USDA surprised the market earlier this week when it announced the approved contractors for this round. While $1.5 billion was budgeted, only $354.5 million will be spent in the initial weeks. Thirty-six vendors received approval to distribute 11.1 million boxes. CME spot Cheddar along with Class III milk and cheese futures markets posted two consecutive extremely bearish sessions on the news that only a quarter of the expected funding would be used in the first few weeks of the round. It is likely that USDA will announce additional contract awards via subsequent announcements in February and March, keeping the market on edge throughout Q1.
So, my personal desire for this year? The elimination of government intervention of this magnitude would be beneficial to the industry and reduce historic market volatility. There are other tried and true ways that USDA can fund food assistance programs without the ensuing impact on prices, including the SNAP and WIC programs that have existed in some form for decades. While farmers benefited from higher Class III prices in 2020, negative producer price differentials have created the need to re-examine the Class I (fluid) calculation yet again. Higher margins caused rapid herd size, milk yield and component growth, which could crash prices later this year and hurt overall farmer profitability throughout 2021, especially when combined with the highest feed costs in several years. There are, of course, some who have benefited from the volatile markets, but the extreme sentiment and price shifts on a seemingly weekly basis have created more whiplash than has been worth.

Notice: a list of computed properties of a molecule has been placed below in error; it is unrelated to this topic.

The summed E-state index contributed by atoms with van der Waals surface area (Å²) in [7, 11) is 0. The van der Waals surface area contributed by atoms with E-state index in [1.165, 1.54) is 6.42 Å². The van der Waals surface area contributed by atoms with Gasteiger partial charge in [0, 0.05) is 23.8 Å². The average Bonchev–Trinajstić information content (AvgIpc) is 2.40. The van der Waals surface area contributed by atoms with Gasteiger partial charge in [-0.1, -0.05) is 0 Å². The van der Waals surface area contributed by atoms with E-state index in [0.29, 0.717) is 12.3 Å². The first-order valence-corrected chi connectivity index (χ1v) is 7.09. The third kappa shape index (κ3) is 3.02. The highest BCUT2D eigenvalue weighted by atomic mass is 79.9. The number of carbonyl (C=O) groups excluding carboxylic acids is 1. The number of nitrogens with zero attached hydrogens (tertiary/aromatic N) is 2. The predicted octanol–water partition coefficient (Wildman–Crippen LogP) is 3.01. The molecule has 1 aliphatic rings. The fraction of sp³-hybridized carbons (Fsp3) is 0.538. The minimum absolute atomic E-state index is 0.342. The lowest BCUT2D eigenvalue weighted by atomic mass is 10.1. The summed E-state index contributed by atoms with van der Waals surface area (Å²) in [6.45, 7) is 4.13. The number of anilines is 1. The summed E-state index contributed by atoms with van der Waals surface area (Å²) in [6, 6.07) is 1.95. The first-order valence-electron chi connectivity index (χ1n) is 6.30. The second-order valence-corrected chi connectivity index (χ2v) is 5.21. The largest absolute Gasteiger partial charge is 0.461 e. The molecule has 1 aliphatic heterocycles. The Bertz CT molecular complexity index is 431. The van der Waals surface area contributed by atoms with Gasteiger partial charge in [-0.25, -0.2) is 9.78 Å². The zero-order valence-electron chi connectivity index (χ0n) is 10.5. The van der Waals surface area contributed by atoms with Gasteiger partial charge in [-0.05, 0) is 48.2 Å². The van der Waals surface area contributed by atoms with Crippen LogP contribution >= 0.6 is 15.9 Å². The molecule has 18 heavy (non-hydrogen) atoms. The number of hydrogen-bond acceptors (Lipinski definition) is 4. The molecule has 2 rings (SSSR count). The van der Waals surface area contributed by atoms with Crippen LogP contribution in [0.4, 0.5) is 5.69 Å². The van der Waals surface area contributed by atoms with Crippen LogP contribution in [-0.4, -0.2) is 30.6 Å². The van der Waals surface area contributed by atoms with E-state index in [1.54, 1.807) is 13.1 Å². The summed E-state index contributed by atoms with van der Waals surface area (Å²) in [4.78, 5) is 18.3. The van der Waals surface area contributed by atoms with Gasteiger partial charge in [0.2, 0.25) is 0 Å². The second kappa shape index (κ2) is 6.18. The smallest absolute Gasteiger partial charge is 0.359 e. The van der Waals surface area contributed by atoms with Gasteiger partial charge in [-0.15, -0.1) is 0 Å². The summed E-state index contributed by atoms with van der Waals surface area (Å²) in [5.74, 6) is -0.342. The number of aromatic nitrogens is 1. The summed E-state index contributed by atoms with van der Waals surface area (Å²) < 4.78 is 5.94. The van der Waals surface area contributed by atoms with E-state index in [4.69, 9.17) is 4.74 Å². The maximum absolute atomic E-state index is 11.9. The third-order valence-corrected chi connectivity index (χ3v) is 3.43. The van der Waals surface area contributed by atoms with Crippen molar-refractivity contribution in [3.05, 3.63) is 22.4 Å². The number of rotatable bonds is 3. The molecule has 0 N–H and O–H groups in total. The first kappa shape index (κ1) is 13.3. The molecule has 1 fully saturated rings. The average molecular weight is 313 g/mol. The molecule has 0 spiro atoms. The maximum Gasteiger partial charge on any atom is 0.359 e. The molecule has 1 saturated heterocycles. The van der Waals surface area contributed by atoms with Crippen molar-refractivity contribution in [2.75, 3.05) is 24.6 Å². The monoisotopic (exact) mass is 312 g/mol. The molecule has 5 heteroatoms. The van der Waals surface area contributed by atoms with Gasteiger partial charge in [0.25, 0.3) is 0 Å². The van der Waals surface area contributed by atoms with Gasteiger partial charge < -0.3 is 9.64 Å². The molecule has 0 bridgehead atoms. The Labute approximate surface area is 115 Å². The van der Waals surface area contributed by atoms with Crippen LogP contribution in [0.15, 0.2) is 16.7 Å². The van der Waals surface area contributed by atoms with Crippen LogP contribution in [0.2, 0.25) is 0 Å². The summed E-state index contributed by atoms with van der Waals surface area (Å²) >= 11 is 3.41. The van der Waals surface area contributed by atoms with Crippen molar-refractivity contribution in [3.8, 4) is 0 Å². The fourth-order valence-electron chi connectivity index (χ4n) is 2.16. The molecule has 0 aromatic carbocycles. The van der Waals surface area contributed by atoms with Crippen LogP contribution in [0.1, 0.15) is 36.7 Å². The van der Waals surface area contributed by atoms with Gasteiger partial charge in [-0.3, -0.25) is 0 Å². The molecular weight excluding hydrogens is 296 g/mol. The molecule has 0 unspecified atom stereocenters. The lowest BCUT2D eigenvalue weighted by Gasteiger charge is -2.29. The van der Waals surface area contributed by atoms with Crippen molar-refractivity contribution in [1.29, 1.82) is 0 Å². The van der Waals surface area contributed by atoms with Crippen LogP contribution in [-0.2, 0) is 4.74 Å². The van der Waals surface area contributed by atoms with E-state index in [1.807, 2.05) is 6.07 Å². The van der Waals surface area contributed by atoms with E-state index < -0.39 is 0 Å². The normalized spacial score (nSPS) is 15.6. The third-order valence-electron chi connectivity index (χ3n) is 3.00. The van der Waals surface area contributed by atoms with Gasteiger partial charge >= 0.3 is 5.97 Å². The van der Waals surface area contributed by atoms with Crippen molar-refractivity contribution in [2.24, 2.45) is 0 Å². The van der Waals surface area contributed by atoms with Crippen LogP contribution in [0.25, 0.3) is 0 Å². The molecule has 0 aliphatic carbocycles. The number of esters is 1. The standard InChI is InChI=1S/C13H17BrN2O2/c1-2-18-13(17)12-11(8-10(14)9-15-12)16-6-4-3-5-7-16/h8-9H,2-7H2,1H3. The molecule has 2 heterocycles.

It is possible that President Biden and Secretary-elect Vilsack shift funding away from food boxes and into the traditional nutritional support programs. If not, and if USDA decides to fund the food boxes indefinitely, it makes sense to determine how the market can adjust to deal with government intervention and its ensuing untenable volatility. Perhaps it is time that the CME create a barrel Cheddar futures contract to allow for market participants to hedge the specific price index their exposure is in, or to manage the volatile block/barrel spread risk that has made risk management more difficult in recent years. Alternatively, the elimination of the spot barrel Cheddar market altogether and the creation of a single cheese price index for the industry to create basis contracts around is an option. These are, of course, ideas that could happen even if the Food Box program was suspended, and ones that could better allow market participants to manage cheese price risk regardless of where the volatility is stemming from.
Market volatility is not inherently bad — but when it is driven by government intervention creating risk that cannot be planned or accounted for, it becomes too disruptive to the overall market, and participants shy away from using the tools altogether. USDA should fund nutrition assistance programs via the traditional methods to reduce unnecessary intervention and volatility.
Reprinted with permission from the Jan. 22, 2021, edition of CHEESE MARKET NEWS®; © Copyright 2021 Quarne Publishing LLC; (608) 288-9090; www.cheesemarketnews.com’